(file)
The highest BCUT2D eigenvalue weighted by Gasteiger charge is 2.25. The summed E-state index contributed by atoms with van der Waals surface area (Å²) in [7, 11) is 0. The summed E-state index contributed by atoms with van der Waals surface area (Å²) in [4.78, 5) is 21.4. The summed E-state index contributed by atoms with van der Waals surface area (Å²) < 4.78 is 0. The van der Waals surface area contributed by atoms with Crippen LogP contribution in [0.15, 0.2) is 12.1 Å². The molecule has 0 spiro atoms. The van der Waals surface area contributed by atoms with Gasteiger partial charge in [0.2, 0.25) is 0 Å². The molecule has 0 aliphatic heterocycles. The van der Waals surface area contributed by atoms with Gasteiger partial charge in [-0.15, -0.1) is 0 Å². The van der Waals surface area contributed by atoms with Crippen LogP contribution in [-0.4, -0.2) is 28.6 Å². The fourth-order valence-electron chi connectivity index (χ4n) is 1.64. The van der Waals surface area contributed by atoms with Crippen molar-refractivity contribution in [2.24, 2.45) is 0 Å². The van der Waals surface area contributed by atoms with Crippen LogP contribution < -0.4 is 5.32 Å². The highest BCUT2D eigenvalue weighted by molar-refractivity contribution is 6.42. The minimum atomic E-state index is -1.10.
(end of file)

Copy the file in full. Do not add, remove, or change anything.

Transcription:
The highest BCUT2D eigenvalue weighted by Gasteiger charge is 2.25. The summed E-state index contributed by atoms with van der Waals surface area (Å²) in [7, 11) is 0. The summed E-state index contributed by atoms with van der Waals surface area (Å²) in [4.78, 5) is 21.4. The summed E-state index contributed by atoms with van der Waals surface area (Å²) < 4.78 is 0. The van der Waals surface area contributed by atoms with Crippen LogP contribution in [0.15, 0.2) is 12.1 Å². The molecule has 0 spiro atoms. The van der Waals surface area contributed by atoms with Gasteiger partial charge in [0.2, 0.25) is 0 Å². The molecule has 0 aliphatic heterocycles. The van der Waals surface area contributed by atoms with Gasteiger partial charge in [-0.15, -0.1) is 0 Å². The van der Waals surface area contributed by atoms with Crippen LogP contribution in [-0.4, -0.2) is 28.6 Å². The fourth-order valence-electron chi connectivity index (χ4n) is 1.64. The van der Waals surface area contributed by atoms with Crippen molar-refractivity contribution in [2.24, 2.45) is 0 Å². The van der Waals surface area contributed by atoms with Crippen LogP contribution < -0.4 is 5.32 Å². The highest BCUT2D eigenvalue weighted by molar-refractivity contribution is 6.42. The minimum atomic E-state index is -1.10.